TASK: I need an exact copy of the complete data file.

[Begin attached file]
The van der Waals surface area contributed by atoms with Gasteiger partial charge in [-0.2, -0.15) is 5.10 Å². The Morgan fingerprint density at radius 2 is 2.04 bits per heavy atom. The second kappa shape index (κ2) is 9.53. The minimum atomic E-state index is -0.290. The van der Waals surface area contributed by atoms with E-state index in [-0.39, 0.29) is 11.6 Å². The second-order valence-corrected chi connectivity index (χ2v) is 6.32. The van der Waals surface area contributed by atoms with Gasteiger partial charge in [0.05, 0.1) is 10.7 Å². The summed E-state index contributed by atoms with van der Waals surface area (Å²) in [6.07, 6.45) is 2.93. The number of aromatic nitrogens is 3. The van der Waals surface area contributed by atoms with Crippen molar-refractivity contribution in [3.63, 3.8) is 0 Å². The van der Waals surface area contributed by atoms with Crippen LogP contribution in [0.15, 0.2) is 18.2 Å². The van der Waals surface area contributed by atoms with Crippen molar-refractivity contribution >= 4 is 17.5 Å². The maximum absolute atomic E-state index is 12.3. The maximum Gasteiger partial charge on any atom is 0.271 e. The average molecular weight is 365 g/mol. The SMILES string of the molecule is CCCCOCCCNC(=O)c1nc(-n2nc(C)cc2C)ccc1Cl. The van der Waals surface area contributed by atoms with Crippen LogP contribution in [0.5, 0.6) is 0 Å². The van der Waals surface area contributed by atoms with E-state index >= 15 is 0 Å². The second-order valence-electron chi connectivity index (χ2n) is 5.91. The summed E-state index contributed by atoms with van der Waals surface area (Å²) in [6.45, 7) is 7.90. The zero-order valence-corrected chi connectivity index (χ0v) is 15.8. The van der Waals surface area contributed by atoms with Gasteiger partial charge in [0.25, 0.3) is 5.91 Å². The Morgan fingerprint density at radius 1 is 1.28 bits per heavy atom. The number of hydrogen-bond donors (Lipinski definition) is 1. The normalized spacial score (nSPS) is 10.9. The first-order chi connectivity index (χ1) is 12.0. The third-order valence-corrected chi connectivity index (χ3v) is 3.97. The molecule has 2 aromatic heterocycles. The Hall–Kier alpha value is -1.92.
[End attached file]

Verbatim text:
The van der Waals surface area contributed by atoms with Gasteiger partial charge in [-0.2, -0.15) is 5.10 Å². The Morgan fingerprint density at radius 2 is 2.04 bits per heavy atom. The second kappa shape index (κ2) is 9.53. The minimum atomic E-state index is -0.290. The van der Waals surface area contributed by atoms with E-state index in [-0.39, 0.29) is 11.6 Å². The second-order valence-corrected chi connectivity index (χ2v) is 6.32. The van der Waals surface area contributed by atoms with Gasteiger partial charge in [0.05, 0.1) is 10.7 Å². The summed E-state index contributed by atoms with van der Waals surface area (Å²) in [6.07, 6.45) is 2.93. The number of aromatic nitrogens is 3. The van der Waals surface area contributed by atoms with Crippen molar-refractivity contribution in [3.63, 3.8) is 0 Å². The van der Waals surface area contributed by atoms with Crippen LogP contribution in [0.15, 0.2) is 18.2 Å². The van der Waals surface area contributed by atoms with Crippen molar-refractivity contribution >= 4 is 17.5 Å². The maximum absolute atomic E-state index is 12.3. The maximum Gasteiger partial charge on any atom is 0.271 e. The average molecular weight is 365 g/mol. The SMILES string of the molecule is CCCCOCCCNC(=O)c1nc(-n2nc(C)cc2C)ccc1Cl. The van der Waals surface area contributed by atoms with Crippen LogP contribution in [0.5, 0.6) is 0 Å². The van der Waals surface area contributed by atoms with E-state index >= 15 is 0 Å². The second-order valence-electron chi connectivity index (χ2n) is 5.91. The summed E-state index contributed by atoms with van der Waals surface area (Å²) in [6.45, 7) is 7.90. The zero-order valence-corrected chi connectivity index (χ0v) is 15.8. The van der Waals surface area contributed by atoms with Gasteiger partial charge in [0.25, 0.3) is 5.91 Å². The Morgan fingerprint density at radius 1 is 1.28 bits per heavy atom. The number of hydrogen-bond donors (Lipinski definition) is 1. The normalized spacial score (nSPS) is 10.9. The first-order chi connectivity index (χ1) is 12.0. The third-order valence-corrected chi connectivity index (χ3v) is 3.97. The molecule has 2 aromatic heterocycles. The Hall–Kier alpha value is -1.92.